School effectiveness

Chair and vice chair of governors

Being a chair of governors is a key leadership role and governing boards are central to the effective accountability of schools.

Leading the governing board and working in partnership with the headteacher, the chair plays a pivotal role in school improvement.

To be effective, you need a good understanding of the role and its responsibilities so that your school gains maximum benefit from the work that you do.

You also need to ensure that all governors understand the role and responsibilities of the governing board, which can vary slightly depending on the type of school such as voluntary aided, foundation, academy, multi-academy or federation.

Induction for new chairs

The local authority have developed an information pack for all new (and existing) chairs, which clearly outlines the importance of this role and what it entails.

Ealing chairs of governors information pack (word)*

Ealing's CPD and training programme will also be offering a 'Taking the chair two-part training session' in addition to induction training for all new governors:

www.ealingcpd.org.uk (Ealing CPD online)

Support for chairs

Ealing run a termly network for chairs (existing, new, aspiring chairs, vice and chairs of committees) and also has an extensive programme of training available.

For more details go to Ealing's CPD and training for all governors and clerks:

www.ealingcpd.org.uk (Ealing CPD online)

Key roles of the chair

Leading effective governance

Giving the governing board a clear lead and direction, ensuring that the governors work as an effective team and understand their accountability and the part they play in the strategic leadership of the school and in driving school improvement.

Building the team

Attracting governors with the necessary skills and ensuring that tasks are delegated across the governing board so that all members contribute, feel that their individual skills, knowledge and experience are well used and that the overall workload is shared.

Relationship with the headteacher

Being a critical friend by offering support, challenge and encouragement, and ensuring the headteacher’s appraisal/performance management is rigorous and robust; a good comparison is with the role of the chair of a board of trustees who works with the chief executive of an organisation but does not run day-to-day operations.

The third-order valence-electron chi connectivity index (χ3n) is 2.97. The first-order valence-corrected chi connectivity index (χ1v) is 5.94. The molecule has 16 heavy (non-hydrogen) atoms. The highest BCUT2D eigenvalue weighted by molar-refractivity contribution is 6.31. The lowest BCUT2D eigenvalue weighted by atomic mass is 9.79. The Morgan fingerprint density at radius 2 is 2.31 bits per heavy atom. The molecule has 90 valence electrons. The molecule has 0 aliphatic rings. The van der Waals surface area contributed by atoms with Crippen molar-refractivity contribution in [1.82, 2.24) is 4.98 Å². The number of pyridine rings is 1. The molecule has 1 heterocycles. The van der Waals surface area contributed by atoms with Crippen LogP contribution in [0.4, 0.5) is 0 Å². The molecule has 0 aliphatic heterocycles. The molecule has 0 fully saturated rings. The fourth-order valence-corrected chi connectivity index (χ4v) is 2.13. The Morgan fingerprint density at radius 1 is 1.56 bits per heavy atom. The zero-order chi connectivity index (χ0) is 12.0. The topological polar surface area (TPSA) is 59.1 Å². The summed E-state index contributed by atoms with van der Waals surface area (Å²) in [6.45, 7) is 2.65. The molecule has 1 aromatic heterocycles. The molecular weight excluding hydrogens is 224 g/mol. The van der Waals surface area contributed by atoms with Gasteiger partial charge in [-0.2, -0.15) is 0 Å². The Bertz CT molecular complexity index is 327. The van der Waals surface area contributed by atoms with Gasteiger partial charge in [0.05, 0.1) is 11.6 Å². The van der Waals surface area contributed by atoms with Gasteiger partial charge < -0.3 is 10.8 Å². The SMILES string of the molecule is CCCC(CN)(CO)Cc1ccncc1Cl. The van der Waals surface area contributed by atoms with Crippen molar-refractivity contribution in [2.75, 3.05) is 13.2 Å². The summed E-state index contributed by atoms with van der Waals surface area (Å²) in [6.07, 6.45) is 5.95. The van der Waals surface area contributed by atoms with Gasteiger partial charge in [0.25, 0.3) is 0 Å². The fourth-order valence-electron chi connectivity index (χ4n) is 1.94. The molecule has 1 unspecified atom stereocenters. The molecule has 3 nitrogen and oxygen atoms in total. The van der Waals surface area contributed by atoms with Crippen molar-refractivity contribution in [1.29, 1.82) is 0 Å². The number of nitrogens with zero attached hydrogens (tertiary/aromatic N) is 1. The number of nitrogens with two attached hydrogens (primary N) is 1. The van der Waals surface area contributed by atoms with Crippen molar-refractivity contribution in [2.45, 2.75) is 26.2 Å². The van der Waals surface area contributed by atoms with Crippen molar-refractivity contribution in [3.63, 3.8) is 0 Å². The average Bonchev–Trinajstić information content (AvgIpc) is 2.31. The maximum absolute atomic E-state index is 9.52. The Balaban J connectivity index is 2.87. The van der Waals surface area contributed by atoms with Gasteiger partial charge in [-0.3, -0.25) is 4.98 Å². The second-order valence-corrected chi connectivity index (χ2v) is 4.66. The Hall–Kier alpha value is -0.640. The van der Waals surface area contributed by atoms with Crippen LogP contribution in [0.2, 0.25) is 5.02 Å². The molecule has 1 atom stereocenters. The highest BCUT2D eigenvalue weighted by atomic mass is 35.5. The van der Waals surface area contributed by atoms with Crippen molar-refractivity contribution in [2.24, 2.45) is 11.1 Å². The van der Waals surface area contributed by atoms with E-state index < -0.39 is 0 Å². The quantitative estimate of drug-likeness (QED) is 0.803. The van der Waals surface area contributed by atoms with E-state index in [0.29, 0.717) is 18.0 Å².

Improving your school

Ensuring school improvement is the focus of all policy and strategy and that governor monitoring reflects school improvement priorities.

Leading the business

Ensuring that statutory requirements and regulations are met, that the school provides value for money in its use of resources and that governing board business is conducted efficiently and effectively.

The chair plays a crucial role in setting the culture of the governing board and is first among equals, but has no individual power.

The governing board is a corporate entity and its power and authority rest with the governing board as a whole.

On occasions, the chair may need to take chair’s action in an emergency, but any such action must be reported to the whole governing board as soon as possible.

Generally being chair should take up no more than 20 days a year, equal to about half a day for each week of term-time.

However, in particular circumstances it can take nore e.g. school in special measures.

Take time with the headteacher and governors to set priorities and focus your work on these.

A role profile for the chair or vice-chair can be found in the governor toolkit.

Terms of office

The minimum term of office is one year and the maximum period is four years.

The governing board decides on the chair and vice-chair’s terms of office before the election.

If the chair is absent from a meeting, or if the office of chair is vacant, the vice-chair will act as chair for all purposes.

For election of clerks and vice-chairs, visit election procedures.

Delegation of functions in an emergency

The chair or vice-chair has the power to carry out functions of the governing board if a delay in exercising a function is likely to be seriously detrimental to the interests of the school, a pupil at the school or their parents, or a person who works at the school.

This power excludes matters related to the alteration and closure of schools, change of school category, and change of school name, approval of the budget, discipline policies and admissions.

Any action taken under this power must be reported to the governing board.

Was this page useful? 
Last updated: 12 Apr 2017